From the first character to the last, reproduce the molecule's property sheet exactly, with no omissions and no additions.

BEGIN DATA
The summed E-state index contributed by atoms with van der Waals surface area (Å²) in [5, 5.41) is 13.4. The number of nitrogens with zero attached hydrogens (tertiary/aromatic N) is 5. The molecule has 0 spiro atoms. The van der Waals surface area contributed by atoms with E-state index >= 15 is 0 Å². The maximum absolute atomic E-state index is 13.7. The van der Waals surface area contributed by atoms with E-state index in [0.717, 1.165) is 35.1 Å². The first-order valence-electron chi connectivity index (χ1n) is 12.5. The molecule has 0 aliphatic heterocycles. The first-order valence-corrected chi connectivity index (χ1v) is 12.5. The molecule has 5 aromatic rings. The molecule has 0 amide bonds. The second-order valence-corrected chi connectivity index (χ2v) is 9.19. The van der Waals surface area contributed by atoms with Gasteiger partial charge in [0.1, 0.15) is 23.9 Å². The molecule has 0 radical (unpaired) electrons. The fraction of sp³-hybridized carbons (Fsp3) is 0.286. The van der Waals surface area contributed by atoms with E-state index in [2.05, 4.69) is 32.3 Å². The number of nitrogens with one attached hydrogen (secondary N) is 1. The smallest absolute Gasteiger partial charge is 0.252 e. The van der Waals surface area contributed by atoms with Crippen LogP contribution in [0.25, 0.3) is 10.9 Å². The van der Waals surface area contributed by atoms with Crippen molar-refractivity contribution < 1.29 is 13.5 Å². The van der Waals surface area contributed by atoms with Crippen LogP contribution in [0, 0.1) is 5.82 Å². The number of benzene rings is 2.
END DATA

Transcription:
The summed E-state index contributed by atoms with van der Waals surface area (Å²) in [5, 5.41) is 13.4. The number of nitrogens with zero attached hydrogens (tertiary/aromatic N) is 5. The molecule has 0 spiro atoms. The van der Waals surface area contributed by atoms with E-state index >= 15 is 0 Å². The maximum absolute atomic E-state index is 13.7. The van der Waals surface area contributed by atoms with E-state index in [0.717, 1.165) is 35.1 Å². The first-order valence-electron chi connectivity index (χ1n) is 12.5. The molecule has 0 aliphatic heterocycles. The first-order valence-corrected chi connectivity index (χ1v) is 12.5. The molecule has 5 aromatic rings. The molecule has 0 amide bonds. The second-order valence-corrected chi connectivity index (χ2v) is 9.19. The van der Waals surface area contributed by atoms with Gasteiger partial charge in [0.1, 0.15) is 23.9 Å². The molecule has 0 radical (unpaired) electrons. The fraction of sp³-hybridized carbons (Fsp3) is 0.286. The van der Waals surface area contributed by atoms with E-state index in [2.05, 4.69) is 32.3 Å². The number of nitrogens with one attached hydrogen (secondary N) is 1. The smallest absolute Gasteiger partial charge is 0.252 e. The van der Waals surface area contributed by atoms with Crippen LogP contribution in [0.25, 0.3) is 10.9 Å². The van der Waals surface area contributed by atoms with Crippen molar-refractivity contribution < 1.29 is 13.5 Å². The van der Waals surface area contributed by atoms with Crippen LogP contribution in [0, 0.1) is 5.82 Å². The number of benzene rings is 2.